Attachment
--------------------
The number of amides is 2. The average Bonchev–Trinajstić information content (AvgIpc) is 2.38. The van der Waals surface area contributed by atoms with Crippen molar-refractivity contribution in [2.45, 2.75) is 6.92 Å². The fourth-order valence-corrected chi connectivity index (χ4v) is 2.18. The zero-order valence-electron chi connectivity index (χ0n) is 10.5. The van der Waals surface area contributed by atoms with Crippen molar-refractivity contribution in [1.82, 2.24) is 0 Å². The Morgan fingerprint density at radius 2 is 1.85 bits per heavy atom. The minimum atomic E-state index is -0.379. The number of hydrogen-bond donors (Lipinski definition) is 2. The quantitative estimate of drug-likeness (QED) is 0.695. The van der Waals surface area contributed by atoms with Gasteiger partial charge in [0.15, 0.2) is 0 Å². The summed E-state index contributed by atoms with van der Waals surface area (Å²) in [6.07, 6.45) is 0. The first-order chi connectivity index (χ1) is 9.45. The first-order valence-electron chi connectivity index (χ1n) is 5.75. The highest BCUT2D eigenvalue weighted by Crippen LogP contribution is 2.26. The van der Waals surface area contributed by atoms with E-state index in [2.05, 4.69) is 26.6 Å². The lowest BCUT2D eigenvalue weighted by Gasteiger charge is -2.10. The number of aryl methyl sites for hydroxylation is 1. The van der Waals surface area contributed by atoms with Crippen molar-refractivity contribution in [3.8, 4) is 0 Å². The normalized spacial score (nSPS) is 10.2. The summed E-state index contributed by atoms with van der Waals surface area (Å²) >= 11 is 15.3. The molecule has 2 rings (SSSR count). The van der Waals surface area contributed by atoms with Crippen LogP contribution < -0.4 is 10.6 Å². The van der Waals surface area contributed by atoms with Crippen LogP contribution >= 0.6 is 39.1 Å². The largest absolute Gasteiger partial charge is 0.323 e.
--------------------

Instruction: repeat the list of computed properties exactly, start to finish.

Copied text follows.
The number of amides is 2. The average Bonchev–Trinajstić information content (AvgIpc) is 2.38. The van der Waals surface area contributed by atoms with Crippen molar-refractivity contribution in [2.45, 2.75) is 6.92 Å². The fourth-order valence-corrected chi connectivity index (χ4v) is 2.18. The zero-order valence-electron chi connectivity index (χ0n) is 10.5. The van der Waals surface area contributed by atoms with Crippen molar-refractivity contribution in [1.82, 2.24) is 0 Å². The Morgan fingerprint density at radius 2 is 1.85 bits per heavy atom. The minimum atomic E-state index is -0.379. The number of hydrogen-bond donors (Lipinski definition) is 2. The quantitative estimate of drug-likeness (QED) is 0.695. The van der Waals surface area contributed by atoms with Gasteiger partial charge in [0.15, 0.2) is 0 Å². The summed E-state index contributed by atoms with van der Waals surface area (Å²) in [6.07, 6.45) is 0. The first-order chi connectivity index (χ1) is 9.45. The first-order valence-electron chi connectivity index (χ1n) is 5.75. The highest BCUT2D eigenvalue weighted by Crippen LogP contribution is 2.26. The van der Waals surface area contributed by atoms with E-state index in [2.05, 4.69) is 26.6 Å². The lowest BCUT2D eigenvalue weighted by Gasteiger charge is -2.10. The number of aryl methyl sites for hydroxylation is 1. The van der Waals surface area contributed by atoms with Crippen molar-refractivity contribution in [3.8, 4) is 0 Å². The normalized spacial score (nSPS) is 10.2. The summed E-state index contributed by atoms with van der Waals surface area (Å²) >= 11 is 15.3. The molecule has 2 rings (SSSR count). The van der Waals surface area contributed by atoms with Crippen LogP contribution < -0.4 is 10.6 Å². The van der Waals surface area contributed by atoms with Crippen LogP contribution >= 0.6 is 39.1 Å². The largest absolute Gasteiger partial charge is 0.323 e.